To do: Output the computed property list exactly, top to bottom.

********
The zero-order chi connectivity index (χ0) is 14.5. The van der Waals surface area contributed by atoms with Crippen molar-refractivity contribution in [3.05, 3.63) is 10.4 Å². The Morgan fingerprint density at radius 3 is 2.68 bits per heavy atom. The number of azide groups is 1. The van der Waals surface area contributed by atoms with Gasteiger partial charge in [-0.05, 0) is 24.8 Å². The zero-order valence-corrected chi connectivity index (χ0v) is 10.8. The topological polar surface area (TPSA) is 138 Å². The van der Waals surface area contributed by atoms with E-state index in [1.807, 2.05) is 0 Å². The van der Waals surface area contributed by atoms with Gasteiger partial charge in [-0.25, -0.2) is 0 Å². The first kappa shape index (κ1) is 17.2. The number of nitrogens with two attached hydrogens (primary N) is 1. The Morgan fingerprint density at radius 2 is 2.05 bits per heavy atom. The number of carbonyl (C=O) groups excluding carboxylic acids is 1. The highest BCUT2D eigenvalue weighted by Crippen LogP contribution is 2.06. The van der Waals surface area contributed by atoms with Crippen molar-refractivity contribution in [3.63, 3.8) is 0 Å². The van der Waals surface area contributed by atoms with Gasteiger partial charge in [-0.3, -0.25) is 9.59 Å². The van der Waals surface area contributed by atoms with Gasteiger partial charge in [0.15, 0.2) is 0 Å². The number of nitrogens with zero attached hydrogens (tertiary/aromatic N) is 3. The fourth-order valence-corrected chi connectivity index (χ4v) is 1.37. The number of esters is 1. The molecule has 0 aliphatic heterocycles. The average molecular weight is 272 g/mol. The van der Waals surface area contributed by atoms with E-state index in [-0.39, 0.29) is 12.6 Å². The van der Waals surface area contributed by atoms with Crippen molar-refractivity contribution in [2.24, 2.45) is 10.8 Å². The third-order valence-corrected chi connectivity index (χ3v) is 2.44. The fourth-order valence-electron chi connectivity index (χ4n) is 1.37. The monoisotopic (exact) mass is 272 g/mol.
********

The zero-order chi connectivity index (χ0) is 14.5. The van der Waals surface area contributed by atoms with Crippen molar-refractivity contribution in [3.05, 3.63) is 10.4 Å². The Morgan fingerprint density at radius 3 is 2.68 bits per heavy atom. The number of azide groups is 1. The van der Waals surface area contributed by atoms with Gasteiger partial charge in [-0.05, 0) is 24.8 Å². The zero-order valence-corrected chi connectivity index (χ0v) is 10.8. The topological polar surface area (TPSA) is 138 Å². The van der Waals surface area contributed by atoms with E-state index in [1.807, 2.05) is 0 Å². The van der Waals surface area contributed by atoms with Gasteiger partial charge in [-0.25, -0.2) is 0 Å². The first kappa shape index (κ1) is 17.2. The number of nitrogens with two attached hydrogens (primary N) is 1. The Morgan fingerprint density at radius 2 is 2.05 bits per heavy atom. The number of carbonyl (C=O) groups excluding carboxylic acids is 1. The highest BCUT2D eigenvalue weighted by Crippen LogP contribution is 2.06. The van der Waals surface area contributed by atoms with Crippen molar-refractivity contribution in [3.63, 3.8) is 0 Å². The van der Waals surface area contributed by atoms with Gasteiger partial charge in [-0.3, -0.25) is 9.59 Å². The van der Waals surface area contributed by atoms with Gasteiger partial charge in [0.15, 0.2) is 0 Å². The number of nitrogens with zero attached hydrogens (tertiary/aromatic N) is 3. The fourth-order valence-corrected chi connectivity index (χ4v) is 1.37. The number of esters is 1. The molecule has 0 aliphatic heterocycles. The average molecular weight is 272 g/mol. The van der Waals surface area contributed by atoms with E-state index in [-0.39, 0.29) is 12.6 Å². The van der Waals surface area contributed by atoms with Crippen molar-refractivity contribution in [2.24, 2.45) is 10.8 Å². The third-order valence-corrected chi connectivity index (χ3v) is 2.44. The fourth-order valence-electron chi connectivity index (χ4n) is 1.37. The monoisotopic (exact) mass is 272 g/mol.